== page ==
Biotech startup Precision Chroma is looking to raise $1.5 million this year to finalise and market its first product before going global.
The startup will be based in Christchurch for the next 12 months while it does further R&D before its market launch.
University of Canterbury PhD graduate Sean Feast founded Precision Chroma in early 2022. It is the world’s sole company making 3D printed chromatography columns, offering a unique solution to address bioindustry challenges worldwide.
“We are simplifying the way that biological pharmaceuticals are manufactured,” Feast says.
“A lot of people in New Zealand don’t realise we have a biotech industry here in New Zealand, but we are competing on the global stage. We are the only company in the world doing 3D printed chromatography and offering this unique solution to the challenges that the bio-pharmaceutical industry has.”
Chromatography is a process for separating components of a mixture. Additive manufacturing, or 3D printing, through chromatography columns means that unwanted contaminants can be separated more efficiently, reducing the cost and time in the manufacture of high-value pharmaceuticals.
Although Precision Chroma is still completing R&D from its base at the University of Canterbury, it is attracting strong interest from pharmaceutical contract development and manufacturing organisations worldwide who are looking to access the technology as soon as possible once its world leading R&D is completed.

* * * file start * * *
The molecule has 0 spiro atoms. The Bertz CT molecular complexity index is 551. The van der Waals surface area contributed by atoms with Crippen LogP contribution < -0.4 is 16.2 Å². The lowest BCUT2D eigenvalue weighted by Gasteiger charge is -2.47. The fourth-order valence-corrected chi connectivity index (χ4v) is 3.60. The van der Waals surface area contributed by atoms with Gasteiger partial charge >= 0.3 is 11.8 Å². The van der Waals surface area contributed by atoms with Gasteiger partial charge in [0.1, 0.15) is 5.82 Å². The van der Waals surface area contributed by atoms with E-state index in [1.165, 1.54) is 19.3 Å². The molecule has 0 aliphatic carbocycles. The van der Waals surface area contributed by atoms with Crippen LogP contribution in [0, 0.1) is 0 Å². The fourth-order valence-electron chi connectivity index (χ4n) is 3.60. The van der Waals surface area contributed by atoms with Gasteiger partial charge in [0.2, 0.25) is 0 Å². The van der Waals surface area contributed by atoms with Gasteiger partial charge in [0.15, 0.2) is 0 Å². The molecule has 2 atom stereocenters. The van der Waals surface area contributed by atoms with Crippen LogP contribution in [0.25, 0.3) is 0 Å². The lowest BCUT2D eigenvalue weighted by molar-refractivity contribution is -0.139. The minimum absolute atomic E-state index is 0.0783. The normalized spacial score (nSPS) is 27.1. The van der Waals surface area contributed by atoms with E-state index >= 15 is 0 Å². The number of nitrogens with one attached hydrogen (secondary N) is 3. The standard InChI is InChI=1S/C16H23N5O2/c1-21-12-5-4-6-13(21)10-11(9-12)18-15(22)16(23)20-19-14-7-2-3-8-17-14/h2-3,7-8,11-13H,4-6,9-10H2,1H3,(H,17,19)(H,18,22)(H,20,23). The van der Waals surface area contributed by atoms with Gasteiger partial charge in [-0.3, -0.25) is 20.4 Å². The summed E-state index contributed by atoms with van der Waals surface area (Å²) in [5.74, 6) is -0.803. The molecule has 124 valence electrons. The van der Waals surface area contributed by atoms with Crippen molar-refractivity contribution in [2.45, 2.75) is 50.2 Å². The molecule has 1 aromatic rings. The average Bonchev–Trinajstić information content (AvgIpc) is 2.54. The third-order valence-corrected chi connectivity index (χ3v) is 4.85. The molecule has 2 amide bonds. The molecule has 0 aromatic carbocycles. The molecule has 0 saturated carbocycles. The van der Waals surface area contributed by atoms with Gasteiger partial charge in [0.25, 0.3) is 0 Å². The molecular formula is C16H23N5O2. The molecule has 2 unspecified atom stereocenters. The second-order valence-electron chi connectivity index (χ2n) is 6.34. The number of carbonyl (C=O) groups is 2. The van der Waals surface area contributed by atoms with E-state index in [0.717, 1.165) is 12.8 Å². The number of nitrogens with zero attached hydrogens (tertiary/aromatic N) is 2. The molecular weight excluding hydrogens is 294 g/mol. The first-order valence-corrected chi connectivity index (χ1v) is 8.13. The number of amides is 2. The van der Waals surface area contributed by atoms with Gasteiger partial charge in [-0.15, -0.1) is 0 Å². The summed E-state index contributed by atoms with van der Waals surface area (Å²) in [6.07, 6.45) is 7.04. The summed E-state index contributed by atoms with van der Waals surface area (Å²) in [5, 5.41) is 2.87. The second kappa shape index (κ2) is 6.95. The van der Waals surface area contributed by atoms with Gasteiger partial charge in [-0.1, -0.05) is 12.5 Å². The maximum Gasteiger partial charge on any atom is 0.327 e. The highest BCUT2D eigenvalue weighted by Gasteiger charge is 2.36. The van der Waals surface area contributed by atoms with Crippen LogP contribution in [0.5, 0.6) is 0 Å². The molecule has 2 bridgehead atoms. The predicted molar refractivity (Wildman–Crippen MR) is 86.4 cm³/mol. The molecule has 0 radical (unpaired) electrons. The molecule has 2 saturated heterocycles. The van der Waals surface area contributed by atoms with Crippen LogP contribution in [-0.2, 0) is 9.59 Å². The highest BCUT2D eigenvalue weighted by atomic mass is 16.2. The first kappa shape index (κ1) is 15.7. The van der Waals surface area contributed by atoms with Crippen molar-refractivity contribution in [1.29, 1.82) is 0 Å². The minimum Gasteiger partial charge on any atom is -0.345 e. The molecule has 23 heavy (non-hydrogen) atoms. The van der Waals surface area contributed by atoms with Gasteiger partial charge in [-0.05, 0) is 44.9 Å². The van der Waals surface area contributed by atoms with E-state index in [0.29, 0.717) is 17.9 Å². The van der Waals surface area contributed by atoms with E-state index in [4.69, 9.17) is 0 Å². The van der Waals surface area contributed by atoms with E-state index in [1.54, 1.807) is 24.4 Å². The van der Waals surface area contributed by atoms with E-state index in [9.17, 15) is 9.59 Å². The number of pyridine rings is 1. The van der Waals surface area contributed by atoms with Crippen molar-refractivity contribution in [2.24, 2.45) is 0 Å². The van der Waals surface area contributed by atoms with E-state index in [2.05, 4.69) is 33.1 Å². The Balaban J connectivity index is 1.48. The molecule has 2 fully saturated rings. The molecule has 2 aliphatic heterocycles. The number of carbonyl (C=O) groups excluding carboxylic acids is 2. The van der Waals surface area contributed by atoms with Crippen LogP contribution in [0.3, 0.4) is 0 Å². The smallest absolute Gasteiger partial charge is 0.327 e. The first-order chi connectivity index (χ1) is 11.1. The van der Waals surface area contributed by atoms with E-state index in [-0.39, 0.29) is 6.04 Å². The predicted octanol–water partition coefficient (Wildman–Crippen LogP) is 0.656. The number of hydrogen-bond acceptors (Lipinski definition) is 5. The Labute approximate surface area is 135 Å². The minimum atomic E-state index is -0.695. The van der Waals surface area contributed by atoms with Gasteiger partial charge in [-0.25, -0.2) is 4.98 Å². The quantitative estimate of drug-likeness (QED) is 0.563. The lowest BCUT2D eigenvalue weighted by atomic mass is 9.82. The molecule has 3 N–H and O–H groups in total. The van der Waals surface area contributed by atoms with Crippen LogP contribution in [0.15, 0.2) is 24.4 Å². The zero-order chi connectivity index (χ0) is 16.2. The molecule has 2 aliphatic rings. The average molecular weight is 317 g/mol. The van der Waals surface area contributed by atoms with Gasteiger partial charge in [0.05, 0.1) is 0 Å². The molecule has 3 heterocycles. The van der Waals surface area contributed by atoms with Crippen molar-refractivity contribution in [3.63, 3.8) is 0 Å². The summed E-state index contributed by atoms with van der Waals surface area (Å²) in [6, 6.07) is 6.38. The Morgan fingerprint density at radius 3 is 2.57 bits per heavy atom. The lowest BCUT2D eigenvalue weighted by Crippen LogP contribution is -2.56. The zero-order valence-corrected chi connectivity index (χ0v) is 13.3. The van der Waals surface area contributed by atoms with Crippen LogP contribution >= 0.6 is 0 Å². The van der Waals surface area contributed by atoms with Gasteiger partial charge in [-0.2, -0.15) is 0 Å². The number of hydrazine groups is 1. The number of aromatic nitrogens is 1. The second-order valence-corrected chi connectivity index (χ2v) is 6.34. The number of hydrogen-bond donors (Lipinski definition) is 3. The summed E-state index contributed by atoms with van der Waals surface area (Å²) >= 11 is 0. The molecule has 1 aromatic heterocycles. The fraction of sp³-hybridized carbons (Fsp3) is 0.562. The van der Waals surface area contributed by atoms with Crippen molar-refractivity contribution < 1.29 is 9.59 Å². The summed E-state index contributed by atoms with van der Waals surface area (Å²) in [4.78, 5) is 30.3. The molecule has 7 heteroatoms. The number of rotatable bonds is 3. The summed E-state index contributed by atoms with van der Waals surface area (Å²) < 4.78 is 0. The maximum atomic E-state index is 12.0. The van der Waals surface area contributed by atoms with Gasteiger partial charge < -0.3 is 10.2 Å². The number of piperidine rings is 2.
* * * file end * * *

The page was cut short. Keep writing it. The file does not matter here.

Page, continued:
Precision Chroma is also part of Callaghan Innovation’s Technology Incubator programme. The programme works with technology startups that require a significant amount of R&D to get products from an idea out to market.
Bridgewest Ventures, who provided Precision Chroma’s seed funding through the Callaghan Technology Incubation scheme, has been assisting Feast with links to venture capital companies to grow Precision Chroma.
Its worldwide biotechnology network has connected Precision Chroma with leading investment firms, both venture capital and possible strategic partners. The current raise will provide funding and expertise, allowing the startup to grow its team and increase its knowledge and skill base beyond the current three staff.
“The end goal of the raise is to have our first product that we can sell, and to set up manufacturing and delivering on that first contract, Feast says. “We don’t just want money, we want expertise and assistance in growing the business – that’s a crucial part of it as well.”